With the cool, rainy start to our day, you might not realize we've hit 80-degrees ten times this year. Once we reach 85, heat safety precautions must be taken for those who work outside.
The storm created wet and muddy conditions and kept many workers away from Valley fields. Tree thinning jobs were halted in several orchards as well but the work disruption meant a packed house at the CPDES Hall in Easton.
"A lot of them got short days today because of the rain," said Jose Gonzales, Jr. "Some of them didn't even go to work so they took the opportunity to be over here. Usually right now we're thinning stone fruit. But the rain stopped us."
Training sessions on preventing heat related illness were held in both Spanish and English. Hundreds of labor contractors, supervisors and laborers packed the hall. They were reminded once we hit 85 degrees, shade structures and hydration stations are required by law for anyone who works outdoors. Jose's been working the fields since he was 11.
Jose said, "Before we thought it was an advantage but now we know it's the enemy and it can get us."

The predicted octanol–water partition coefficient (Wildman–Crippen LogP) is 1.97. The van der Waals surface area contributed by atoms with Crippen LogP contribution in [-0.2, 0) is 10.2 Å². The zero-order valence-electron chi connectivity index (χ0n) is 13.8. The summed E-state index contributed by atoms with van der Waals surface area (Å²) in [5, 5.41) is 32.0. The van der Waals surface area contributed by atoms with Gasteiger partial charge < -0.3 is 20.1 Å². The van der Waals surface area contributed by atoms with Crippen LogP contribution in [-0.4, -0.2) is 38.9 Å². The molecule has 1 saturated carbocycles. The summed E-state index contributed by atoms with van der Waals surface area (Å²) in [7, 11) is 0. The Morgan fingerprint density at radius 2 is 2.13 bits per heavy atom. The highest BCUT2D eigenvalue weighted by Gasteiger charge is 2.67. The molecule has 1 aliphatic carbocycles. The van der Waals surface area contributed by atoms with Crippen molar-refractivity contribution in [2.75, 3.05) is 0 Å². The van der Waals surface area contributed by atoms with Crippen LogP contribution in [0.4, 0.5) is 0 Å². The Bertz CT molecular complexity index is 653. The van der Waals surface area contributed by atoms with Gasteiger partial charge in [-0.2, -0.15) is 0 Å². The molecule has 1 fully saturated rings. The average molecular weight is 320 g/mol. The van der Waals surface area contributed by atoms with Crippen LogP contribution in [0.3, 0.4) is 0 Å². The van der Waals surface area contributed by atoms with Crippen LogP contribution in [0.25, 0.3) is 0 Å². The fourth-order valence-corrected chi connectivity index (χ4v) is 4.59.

Local Ag leaders helped Cal/OSHA launch its statewide heat illness prevention campaign. Last year 1,379 heat violations were cited by Cal/OSHA. 471 more than the year before.
Ellen Widess said, "We also saw no heat deaths in agriculture this past year even though it was the hottest summer in history."
Despite the wet and cool conditions, Widess reminded everyone of the importance of water, rest and shade as we warm back up.
Widess added, "Workers who are going into high heat from cold like a cold day today really have to be acclimatized. They have to get used to the heat.
Cal/OSHA inspectors reported a 73 percent compliance rate throughout the state last year. A number they hope will rise.